Redflags: Identifying indicators of corporate culture

Report of a senior practitioners workshop on identifying indicators of corporate culture


Sponsored by the International Corporate Governance Network (ICGN), Institute of Business Ethics(IBE) and Institute of Corporate Secretaries and Administrators(ICSA) and held on December 17, 2015

Introduction and background

The financial crisis and a succession of corporate scandals, culminating in the emissions crisis at Volkswagen, have focused attention on corporate culture. Regulators and policymakers have come to appreciate that a rules-based compliance approach will not on its own deliver healthy behaviour. This is because behaviour is determined not only by rules but also by the culture of the entity concerned – and in the worse cases, of course, the culture can be one of wilfully ignoring and seeking to bypass rules.

This call, on the one hand, for a positive approach, involving a quest for ways of promoting a healthy culture which will reduce risk and reinforce sustainable value creation. On the other, it suggests a need to identify signs of a weakening culture at an early stage. The answer to corporate scandals - and the loss of trust in business they engender - is therefore not necessarily to add more regulation but to learn how to build strong corporate cultures which afford protection against disaster. One of the important aims of the discussion was, therefore, to identify indicators of both good and poor cultures (see Appendix 1 which lists a broad range of factors that came up in the discussion).

The workshop did not set out to generate a template for the ideal corporate culture. Rather, its purpose was to bring together people from a range of different disciplines – corporate, investor and regulatory – to deepen collective understanding of what drives culture within a business. Examples of a good culture were companies with a well-articulated set of values clearly owned by the board and senior executive, companies displaying a strong tone from the top in a behavioural sense, and companies with codes of conduct informed by their values and with good arrangements for monitoring compliance.

This report outlines the discussion and the main conclusions.  In summary participants found that:

•              Good corporate governance is critical but there should be a broader view of what this means. Directors are more easily able than outsiders, including shareholders and regulators, to perceive when something is wrong but this requires a high level of engagement and perhaps less focus merely on the processes of the board itself. Boards should see that good governance runs through all areas of the company, including Executive Committee, which has not traditionally been a focus of attention. There should be clear lines of authority and structure, and openness to challenge at every level. Also, they should ensure they are aware of the customer experience.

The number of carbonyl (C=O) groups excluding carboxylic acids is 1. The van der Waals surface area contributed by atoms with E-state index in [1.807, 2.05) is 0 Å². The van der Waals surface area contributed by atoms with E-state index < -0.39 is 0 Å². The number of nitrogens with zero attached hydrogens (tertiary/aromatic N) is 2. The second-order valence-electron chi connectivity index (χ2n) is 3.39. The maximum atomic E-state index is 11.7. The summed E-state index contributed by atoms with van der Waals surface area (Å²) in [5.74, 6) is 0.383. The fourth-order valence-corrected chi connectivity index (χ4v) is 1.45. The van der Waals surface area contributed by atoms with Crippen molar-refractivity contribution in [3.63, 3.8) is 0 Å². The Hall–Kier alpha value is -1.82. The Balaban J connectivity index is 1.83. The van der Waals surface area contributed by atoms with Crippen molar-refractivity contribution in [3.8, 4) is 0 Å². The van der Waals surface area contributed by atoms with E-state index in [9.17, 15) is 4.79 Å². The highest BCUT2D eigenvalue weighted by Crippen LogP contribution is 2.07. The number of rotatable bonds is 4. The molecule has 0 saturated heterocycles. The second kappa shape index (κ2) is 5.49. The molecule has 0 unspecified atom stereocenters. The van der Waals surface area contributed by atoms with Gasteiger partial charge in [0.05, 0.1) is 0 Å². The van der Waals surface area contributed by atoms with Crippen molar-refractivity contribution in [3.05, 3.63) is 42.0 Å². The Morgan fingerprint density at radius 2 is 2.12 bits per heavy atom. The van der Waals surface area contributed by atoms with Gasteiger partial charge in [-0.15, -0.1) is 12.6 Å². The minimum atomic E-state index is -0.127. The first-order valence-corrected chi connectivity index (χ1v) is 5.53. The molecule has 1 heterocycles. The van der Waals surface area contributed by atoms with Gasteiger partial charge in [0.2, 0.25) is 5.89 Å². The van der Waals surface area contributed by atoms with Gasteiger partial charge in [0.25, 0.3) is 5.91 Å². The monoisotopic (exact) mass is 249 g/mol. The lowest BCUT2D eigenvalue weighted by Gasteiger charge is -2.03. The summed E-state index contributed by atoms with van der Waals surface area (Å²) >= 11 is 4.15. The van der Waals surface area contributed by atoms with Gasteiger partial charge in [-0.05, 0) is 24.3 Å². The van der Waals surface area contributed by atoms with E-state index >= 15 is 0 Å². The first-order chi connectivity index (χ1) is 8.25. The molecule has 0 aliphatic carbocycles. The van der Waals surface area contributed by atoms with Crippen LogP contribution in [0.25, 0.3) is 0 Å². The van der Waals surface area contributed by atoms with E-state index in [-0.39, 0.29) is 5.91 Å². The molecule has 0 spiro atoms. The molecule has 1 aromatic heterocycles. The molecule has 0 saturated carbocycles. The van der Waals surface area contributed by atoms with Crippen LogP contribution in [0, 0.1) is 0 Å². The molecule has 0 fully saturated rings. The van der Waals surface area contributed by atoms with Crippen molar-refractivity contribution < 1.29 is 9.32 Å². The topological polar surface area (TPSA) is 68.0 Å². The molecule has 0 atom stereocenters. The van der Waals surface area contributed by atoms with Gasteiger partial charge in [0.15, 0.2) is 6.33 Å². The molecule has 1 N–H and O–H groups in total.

•              Transparency and openness matter. A good culture means being able to discuss difficult issues. Tasks include strengthening talent spotting, getting the most out of annual employee surveys, board contact with those that directly supervise employees at shop floor level, securing an adequate budget for education and training and fairness in remuneration. Getting the right metrics is critical, including whistle-blowing or speak-up statistics.

•              The role of human resources and internal audit should be strengthened. HR is not responsible for making decisions about or defining the desired culture as this is the role of the Board, but it does determine how the culture is embedded and so deserves attention. A good speak-up or whistle-blowing arrangement is essential, and needs to be independently run. Internal audit, meanwhile, is well placed to detect when culture is slipping. Investors and regulators should enquire more frequently about developments in all these areas.

•              There is a connection between lax financial discipline, for example, a propensity to excessive gearing or failure to undertake proper due diligence in a takeover, and broader cultural weakness which may manifest itself in other ways, for example fraud and malpractice by individual employees.

Causes of bad behaviour

The discussion identified three main drivers of bad behaviour: corporate stress which led people to take short cuts, excessive focus on short term financial targets which might of itself become a source of stress, and a ready tolerance of small breaches of the rules which allowed misdemeanour to become incremental.

Corporate stress was seen as a core issue. Participants felt that any company under stress could cut corners and make mistakes. If the board was dysfunctional, it would not detect this or be able to deal with it.

One participant said that all companies were facing stress as a result of globalisation. Stress could be positive if it enabled companies to prosper in highly competitive markets. Sometimes it is the result of external factors, like a drop in the oil price. Yet if stress cannot be avoided, the way boards deal with it makes a significant difference. Others said that the particular danger was when stress was self-induced as a result of poor judgement.  Volkswagen had imposed stress on itself by seeking to become the world’s number one car maker when its workforce was twice as large as that of Toyota. The bonus culture in banks had created stress. It had led banks to worry about their ability to attract talent and pushed customer satisfaction into second place.